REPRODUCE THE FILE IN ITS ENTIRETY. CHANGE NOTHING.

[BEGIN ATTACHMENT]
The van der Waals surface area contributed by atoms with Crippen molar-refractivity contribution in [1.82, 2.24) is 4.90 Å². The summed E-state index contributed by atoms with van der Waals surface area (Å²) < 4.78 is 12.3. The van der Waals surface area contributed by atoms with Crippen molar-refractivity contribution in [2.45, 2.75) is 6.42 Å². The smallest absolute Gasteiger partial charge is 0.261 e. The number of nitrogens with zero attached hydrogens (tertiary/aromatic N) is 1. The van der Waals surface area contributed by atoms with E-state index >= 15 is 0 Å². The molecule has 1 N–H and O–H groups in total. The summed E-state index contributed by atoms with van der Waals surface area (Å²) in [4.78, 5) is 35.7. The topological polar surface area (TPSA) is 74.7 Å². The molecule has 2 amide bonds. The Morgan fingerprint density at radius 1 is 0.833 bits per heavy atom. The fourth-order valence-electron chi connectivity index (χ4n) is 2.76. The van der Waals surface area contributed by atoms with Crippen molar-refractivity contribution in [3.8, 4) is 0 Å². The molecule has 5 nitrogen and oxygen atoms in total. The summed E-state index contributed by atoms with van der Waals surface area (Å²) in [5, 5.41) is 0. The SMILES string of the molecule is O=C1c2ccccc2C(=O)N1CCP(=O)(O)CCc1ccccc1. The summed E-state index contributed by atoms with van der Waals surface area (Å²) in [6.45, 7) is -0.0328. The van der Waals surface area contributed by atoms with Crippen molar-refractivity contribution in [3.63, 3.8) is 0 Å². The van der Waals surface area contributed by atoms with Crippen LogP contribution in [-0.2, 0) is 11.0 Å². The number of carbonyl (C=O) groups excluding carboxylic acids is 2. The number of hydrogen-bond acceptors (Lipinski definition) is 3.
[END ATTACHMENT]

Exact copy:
The van der Waals surface area contributed by atoms with Crippen molar-refractivity contribution in [1.82, 2.24) is 4.90 Å². The summed E-state index contributed by atoms with van der Waals surface area (Å²) < 4.78 is 12.3. The van der Waals surface area contributed by atoms with Crippen molar-refractivity contribution in [2.45, 2.75) is 6.42 Å². The smallest absolute Gasteiger partial charge is 0.261 e. The number of nitrogens with zero attached hydrogens (tertiary/aromatic N) is 1. The van der Waals surface area contributed by atoms with E-state index >= 15 is 0 Å². The molecule has 1 N–H and O–H groups in total. The summed E-state index contributed by atoms with van der Waals surface area (Å²) in [4.78, 5) is 35.7. The topological polar surface area (TPSA) is 74.7 Å². The molecule has 2 amide bonds. The Morgan fingerprint density at radius 1 is 0.833 bits per heavy atom. The fourth-order valence-electron chi connectivity index (χ4n) is 2.76. The van der Waals surface area contributed by atoms with Crippen molar-refractivity contribution in [3.8, 4) is 0 Å². The molecule has 5 nitrogen and oxygen atoms in total. The summed E-state index contributed by atoms with van der Waals surface area (Å²) in [5, 5.41) is 0. The SMILES string of the molecule is O=C1c2ccccc2C(=O)N1CCP(=O)(O)CCc1ccccc1. The summed E-state index contributed by atoms with van der Waals surface area (Å²) in [6.45, 7) is -0.0328. The van der Waals surface area contributed by atoms with Crippen molar-refractivity contribution in [3.63, 3.8) is 0 Å². The van der Waals surface area contributed by atoms with Crippen LogP contribution in [-0.2, 0) is 11.0 Å². The number of carbonyl (C=O) groups excluding carboxylic acids is 2. The number of hydrogen-bond acceptors (Lipinski definition) is 3.